The America we take for granted, Jackson said, "Dan Foster helped create, and I'm eternally grateful to him."
Foster wasn't afraid to ask tough questions and risk alienation from sports figures he covered – and they respected him for it.
"Dan was always very fair," legendary North Carolina Tar Heels basketball coach Dean Smith wrote about Foster in a tribute on Foster's retirement in November 2000. "Deep down, I'm sure Dan was cheering for Clemson, but he was always more than fair with us."
Former Los Angeles Dodgers manager Tommy Lasorda, who Foster covered when Lasorda pitched for the Greenville Spinners in 1949, said Foster deserves a place in the Hall of Fame.
"I've looked up to him and admired him because of the ability he had to be able to bring to the people exactly what was going on in sports," Lasorda wrote for Foster's retirement tribute. "So to me, he should be in the Hall of Fame as a writer."
A native of Greenville's textile mill community, Daniel Max Foster was born on Nov. 27, 1928. He attended Monaghan Elementary School and graduated from Parker High School in 1945.
He earned a degree in sociology, with a minor in journalism, from Furman in 1949.
He went into the Air Force in 1950 and served in the Korean War, where as an officer he was in charge of the Armed Forces Radio crew that covered the signing of the truce.
Some of his most notable work was his coverage of golf's most prestigious event, the Masters, where he became well-acquainted with the greats of the game – Jack Nicklaus and Arnold Palmer.
Foster gave an emotional account of Nicklaus' sixth Masters victory in 1986. He noticed tears welling up in Nicklaus' eyes when he heard the roar from the crowd as victory was within his grasp and he got the Golden Bear to describe his feelings at that moment.
"I'm sitting there in the middle of a golf tournament and I get all this ovation, and I get pretty emotional," Nicklaus told Foster. "I sort of well up."
Foster wrote, "But summoning that all-purpose determination, a resource for all seasons and reasons, he snapped himself back into the role of competitor. He pushed back the tears and marched on to his 20th major tournament championship and the 71st victory of an unparalleled career."
Foster gave his readers a rare insight into the psyche of Arnold Palmer at the 1962 Masters.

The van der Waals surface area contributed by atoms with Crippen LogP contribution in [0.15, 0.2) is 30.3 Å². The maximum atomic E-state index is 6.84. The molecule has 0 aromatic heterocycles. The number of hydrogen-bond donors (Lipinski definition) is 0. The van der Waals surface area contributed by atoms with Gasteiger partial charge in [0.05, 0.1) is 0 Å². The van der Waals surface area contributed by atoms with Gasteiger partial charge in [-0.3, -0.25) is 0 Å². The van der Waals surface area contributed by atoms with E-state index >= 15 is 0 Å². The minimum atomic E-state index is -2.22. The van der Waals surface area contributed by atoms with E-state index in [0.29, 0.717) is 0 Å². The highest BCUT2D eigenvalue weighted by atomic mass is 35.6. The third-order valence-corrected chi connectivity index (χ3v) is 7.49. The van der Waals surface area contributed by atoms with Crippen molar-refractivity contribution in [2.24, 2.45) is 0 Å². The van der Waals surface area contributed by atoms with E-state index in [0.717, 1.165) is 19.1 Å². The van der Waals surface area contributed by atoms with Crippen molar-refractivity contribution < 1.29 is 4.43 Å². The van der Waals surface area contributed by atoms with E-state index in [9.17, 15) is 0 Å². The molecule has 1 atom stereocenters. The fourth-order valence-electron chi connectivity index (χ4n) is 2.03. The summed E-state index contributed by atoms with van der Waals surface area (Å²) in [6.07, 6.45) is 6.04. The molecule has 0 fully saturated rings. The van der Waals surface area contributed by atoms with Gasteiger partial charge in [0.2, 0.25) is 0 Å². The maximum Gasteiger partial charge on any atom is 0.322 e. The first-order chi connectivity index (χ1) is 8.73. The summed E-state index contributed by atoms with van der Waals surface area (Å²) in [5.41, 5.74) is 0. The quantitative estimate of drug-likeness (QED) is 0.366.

He picked up on little things that went unnoticed by other writers – such as Palmer holding his wife's hand as he studied the green on the 14th hole before making his best shot of the day.
Foster was the last living journalist who witnessed Frank Selvy's 100-point game in a Furman victory over Newberry in 1954.
He was respected not only by the players he covered but by his peers as well.
In his trips across the country, and especially around the South, Foster became friends with all of the legendary sportswriters of the era.
Blackie Sherrod of The Dallas Morning News described Foster in 2000 as one who wrote circles around his competitors and then offered to help them.
Larry Guest, retired columnist of The Orlando Sentinel, said Foster gave the "gypsy family" of sportswriters during his era perspective in dealing with picky editors and surly coaches.
"Dan's upbeat persona and bad jokes were always wonderful leavening for the more cynical of us in the clan," Guest wrote upon Foster's retirement.
During his early years, Foster encountered many athletes who would become icons of American sports.
In the spring of 1958, a 26-year-old Mickey Mantle and the rest of the New York Yankees came to Greenville to play the Philadelphia Phillies in an exhibition game in the old Meadowbrook Park.
Writing about his memory of meeting Mantle upon the slugger's death in 1995, Foster recounted an interview with Yankee manager Casey Stengel that day.
"Mantle is an amazing player," Foster quoted Stengel as saying. "Certain days there's no one in baseball who can hit a baseball as far as he can, either left-handed or right-handed. And there are days when he can run faster and field better than anybody in baseball."
In 1986, Foster was elected president of the nation's largest and most prestigious organization of sports writers, the National Football Writers Association, and in 1998 he was enshrined in the Hall of Fame of the U.S. Basketball Writers Association.
Soon after his retirement, he was awarded the Order of the Palmetto, the highest honor bestowed by the state of South Carolina.
The stories? Dan Foster had thousands.
More than a few of them you read on the pages of The Greenville News and Greenville Piedmont during his more than 52 years as sports editor and columnist.
Easily more than 10,000 during a career that spanned six decades.
Some never made it to print but were told with wit and laughter, stories behind stories.
"He was an institution," said Furman Bisher, emeritus columnist at The Atlanta Journal-Constitution and a graduate of Furman University a few years ahead of Foster, "Irreplaceable, one of a kind."
Foster wrote with intelligence, humor and an even hand.
"He was one of the funniest people in the business I ever met," said Ron Green, retired columnist for The Charlotte Observer and a native of Greenville. "I once told him I'd give anything to just follow him around for a few days so I could hear some of his best stories."